Rake the surface occasionally to kill any weed seeds that germinate before the potato sprouts emerge. Later cultivation should be shallow and far enough from the rows to ensure no roots are damaged.
Just before the tops have grown too large to allow cultivation, a finishing cultivation, sometimes called “laying-by ” or “hilling-up,” is made. “Laying-by” is throwing soil over the potatoes to prevent exposure of the potatoes to the sun; exposure can cause greening or scalding. Green portions on potatoes are poisonous, taste bitter, and contain an alkaloid. Cut off and discard green areas before using.
The release of the new true seed potatoes is an interesting development. The major advantage of growing potatoes from seed is the decreased chance of disease. However, growing from seed pieces is generally less time-consuming for the home garden and will give better yields. True seed potatoes may be bred for higher yields with time, but at present, good quality stock potatoes yield the best crop.
Harvesting & Storage
Potatoes average 100 to 120 days to maturity. Harvest potatoes after most of the vines have died; a spade fork is useful for digging. Handle the tubers as gently as possible during harvest. Avoid skinning tubers when digging and avoid long exposure to light. Leave the tubers exposed to the sun just long enough for the soil to dry and fall off (usually about one to two hours).
Potatoes for use in early summer (“new potatoes”) may be dug before the vines die. Dig early potatoes when tubers are large enough to eat.
Harvest potatoes for storage about two weeks after the vines die down in midsummer.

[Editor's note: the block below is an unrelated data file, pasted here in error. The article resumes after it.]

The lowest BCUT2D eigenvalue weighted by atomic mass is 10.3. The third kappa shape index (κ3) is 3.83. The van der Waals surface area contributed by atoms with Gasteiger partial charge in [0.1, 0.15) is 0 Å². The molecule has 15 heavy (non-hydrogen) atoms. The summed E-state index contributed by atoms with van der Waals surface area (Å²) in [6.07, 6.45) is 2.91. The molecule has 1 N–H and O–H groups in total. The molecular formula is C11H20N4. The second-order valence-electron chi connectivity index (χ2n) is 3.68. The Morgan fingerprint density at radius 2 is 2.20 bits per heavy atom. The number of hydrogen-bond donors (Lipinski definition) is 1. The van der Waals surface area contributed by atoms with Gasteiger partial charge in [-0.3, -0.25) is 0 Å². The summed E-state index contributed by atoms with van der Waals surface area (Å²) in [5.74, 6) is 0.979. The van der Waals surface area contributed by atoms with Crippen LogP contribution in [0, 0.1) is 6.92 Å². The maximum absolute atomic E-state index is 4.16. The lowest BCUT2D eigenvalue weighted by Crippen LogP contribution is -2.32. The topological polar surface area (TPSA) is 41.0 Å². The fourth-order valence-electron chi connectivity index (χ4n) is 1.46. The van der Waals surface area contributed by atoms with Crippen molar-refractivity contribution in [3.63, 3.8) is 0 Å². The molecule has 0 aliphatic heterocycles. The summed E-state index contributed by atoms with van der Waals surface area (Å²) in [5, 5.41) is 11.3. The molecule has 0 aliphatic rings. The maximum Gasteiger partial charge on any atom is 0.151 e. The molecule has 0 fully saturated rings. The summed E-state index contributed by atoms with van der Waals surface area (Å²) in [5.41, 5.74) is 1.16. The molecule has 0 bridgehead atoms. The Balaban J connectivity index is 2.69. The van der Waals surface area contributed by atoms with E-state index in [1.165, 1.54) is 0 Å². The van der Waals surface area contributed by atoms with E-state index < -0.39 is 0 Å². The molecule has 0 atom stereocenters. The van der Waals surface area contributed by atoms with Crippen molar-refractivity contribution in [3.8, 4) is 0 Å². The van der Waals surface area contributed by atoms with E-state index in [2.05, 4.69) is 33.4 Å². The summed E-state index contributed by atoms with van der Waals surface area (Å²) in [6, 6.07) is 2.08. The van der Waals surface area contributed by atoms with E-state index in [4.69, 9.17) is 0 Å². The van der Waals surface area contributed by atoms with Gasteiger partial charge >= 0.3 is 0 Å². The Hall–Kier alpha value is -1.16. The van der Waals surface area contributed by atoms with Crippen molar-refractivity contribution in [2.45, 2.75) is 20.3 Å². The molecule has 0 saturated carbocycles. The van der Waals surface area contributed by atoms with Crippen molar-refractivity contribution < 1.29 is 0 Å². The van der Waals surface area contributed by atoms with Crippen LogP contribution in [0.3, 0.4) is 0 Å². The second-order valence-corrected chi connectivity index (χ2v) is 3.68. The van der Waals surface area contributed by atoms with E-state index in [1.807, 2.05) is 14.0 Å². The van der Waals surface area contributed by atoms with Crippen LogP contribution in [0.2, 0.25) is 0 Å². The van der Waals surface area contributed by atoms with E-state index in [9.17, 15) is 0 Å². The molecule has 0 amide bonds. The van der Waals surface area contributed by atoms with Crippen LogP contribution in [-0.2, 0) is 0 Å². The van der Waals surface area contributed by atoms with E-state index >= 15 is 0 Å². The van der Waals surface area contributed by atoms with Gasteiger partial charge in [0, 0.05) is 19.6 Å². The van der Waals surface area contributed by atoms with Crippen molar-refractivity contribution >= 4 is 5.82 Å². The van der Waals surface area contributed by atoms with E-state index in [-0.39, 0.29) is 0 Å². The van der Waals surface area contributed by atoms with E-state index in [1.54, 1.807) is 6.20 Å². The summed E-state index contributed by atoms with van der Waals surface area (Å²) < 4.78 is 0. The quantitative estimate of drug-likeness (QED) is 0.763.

Late potatoes are best for winter storage. For six to eight months, potatoes can be stored in medium cool (40 to 50 ºF) moist (90 percent relative humidity) conditions. Sprouting is a problem when stored at higher temperatures.
Green skin (sun exposure), hollow heart (alternate wet and dry conditions), and black walnut wilt (located too close to a black walnut tree) are cultural problems that may occur.
Insect problems include Colorado potato beetle, wireworm, flea beetle, and potato leafhopper.
Diseases include early blight, late blight, common scab, brown rot, soft rot, and root-knot nematodes. See HGIC 2214, Irish & Sweet Potato Diseases; HGIC 2215, Sweet Potato & Irish Potato Insect Pests; and HGIC 2216, Root-Knot Nematodes in the Vegetable Garden.
- Irish Cobbler
- Red Pontiac
- Kennebec (this cultivar has performed well in the Piedmont)
- Yukon Gold
See the HGIC fact sheets listed above for disease and insect pest-resistant varieties. If unable to locate the varieties needed, many good mail-order companies sell certified seed potatoes. A few are listed below:
Irish Eyes Garden Seeds
Johnny’s Selected Seed
955 Benton Ave.
Winslow, ME 04901
Park Seed Company
1 Parkton Ave.
Greenwood, SC 29647
Peaceful Valley Farm Supply
P.O. Box 2209
Grass Valley, CA 95945
Seed Savers Exchange
3076 North Winn Rd.
Decorah, IA 52101
Territorial Seed Company
P.O. Box 158
Cottage Grove, OR 97424
Vermont Bean Seed Company
334 W. Stroud St.
Randolph, WI 53956
Excerpted from the South Carolina Master Gardener Training Manual, EC 678.
Source: South Eastern Vegetable Crop Handbook 2021